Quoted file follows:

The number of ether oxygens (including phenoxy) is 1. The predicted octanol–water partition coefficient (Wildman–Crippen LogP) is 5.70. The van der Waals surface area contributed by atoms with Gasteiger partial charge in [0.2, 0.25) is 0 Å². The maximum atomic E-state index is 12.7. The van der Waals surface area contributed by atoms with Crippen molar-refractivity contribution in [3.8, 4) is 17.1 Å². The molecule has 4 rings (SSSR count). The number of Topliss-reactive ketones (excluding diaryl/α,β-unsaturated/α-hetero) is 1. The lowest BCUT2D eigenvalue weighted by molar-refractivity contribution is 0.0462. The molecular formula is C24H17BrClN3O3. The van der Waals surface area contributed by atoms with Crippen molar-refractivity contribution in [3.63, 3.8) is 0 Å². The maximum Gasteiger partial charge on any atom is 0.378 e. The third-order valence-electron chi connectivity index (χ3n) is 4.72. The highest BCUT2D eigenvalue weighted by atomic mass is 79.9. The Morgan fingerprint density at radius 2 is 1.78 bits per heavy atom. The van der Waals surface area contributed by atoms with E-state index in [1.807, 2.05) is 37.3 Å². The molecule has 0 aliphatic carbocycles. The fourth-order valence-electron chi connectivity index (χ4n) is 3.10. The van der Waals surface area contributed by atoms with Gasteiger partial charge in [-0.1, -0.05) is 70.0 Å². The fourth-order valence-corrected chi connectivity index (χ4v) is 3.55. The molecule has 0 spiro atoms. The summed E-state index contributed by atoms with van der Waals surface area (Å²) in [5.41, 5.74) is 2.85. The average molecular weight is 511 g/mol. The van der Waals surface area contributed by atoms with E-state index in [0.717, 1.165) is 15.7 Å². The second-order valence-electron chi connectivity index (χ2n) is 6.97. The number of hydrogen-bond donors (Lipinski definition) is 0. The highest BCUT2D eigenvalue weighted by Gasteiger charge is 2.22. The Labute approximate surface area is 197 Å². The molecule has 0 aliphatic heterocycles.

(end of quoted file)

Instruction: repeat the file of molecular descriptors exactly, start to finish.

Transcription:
The number of ether oxygens (including phenoxy) is 1. The predicted octanol–water partition coefficient (Wildman–Crippen LogP) is 5.70. The van der Waals surface area contributed by atoms with Gasteiger partial charge in [0.2, 0.25) is 0 Å². The maximum atomic E-state index is 12.7. The van der Waals surface area contributed by atoms with Crippen molar-refractivity contribution in [3.8, 4) is 17.1 Å². The molecule has 4 rings (SSSR count). The number of Topliss-reactive ketones (excluding diaryl/α,β-unsaturated/α-hetero) is 1. The lowest BCUT2D eigenvalue weighted by molar-refractivity contribution is 0.0462. The molecular formula is C24H17BrClN3O3. The van der Waals surface area contributed by atoms with Crippen molar-refractivity contribution in [3.63, 3.8) is 0 Å². The maximum Gasteiger partial charge on any atom is 0.378 e. The third-order valence-electron chi connectivity index (χ3n) is 4.72. The highest BCUT2D eigenvalue weighted by atomic mass is 79.9. The Morgan fingerprint density at radius 2 is 1.78 bits per heavy atom. The van der Waals surface area contributed by atoms with E-state index in [1.807, 2.05) is 37.3 Å². The molecule has 0 aliphatic carbocycles. The fourth-order valence-electron chi connectivity index (χ4n) is 3.10. The van der Waals surface area contributed by atoms with Gasteiger partial charge in [-0.1, -0.05) is 70.0 Å². The fourth-order valence-corrected chi connectivity index (χ4v) is 3.55. The molecule has 0 spiro atoms. The summed E-state index contributed by atoms with van der Waals surface area (Å²) in [5.41, 5.74) is 2.85. The average molecular weight is 511 g/mol. The van der Waals surface area contributed by atoms with E-state index in [0.717, 1.165) is 15.7 Å². The second-order valence-electron chi connectivity index (χ2n) is 6.97. The number of hydrogen-bond donors (Lipinski definition) is 0. The highest BCUT2D eigenvalue weighted by Gasteiger charge is 2.22. The Labute approximate surface area is 197 Å². The molecule has 0 aliphatic heterocycles.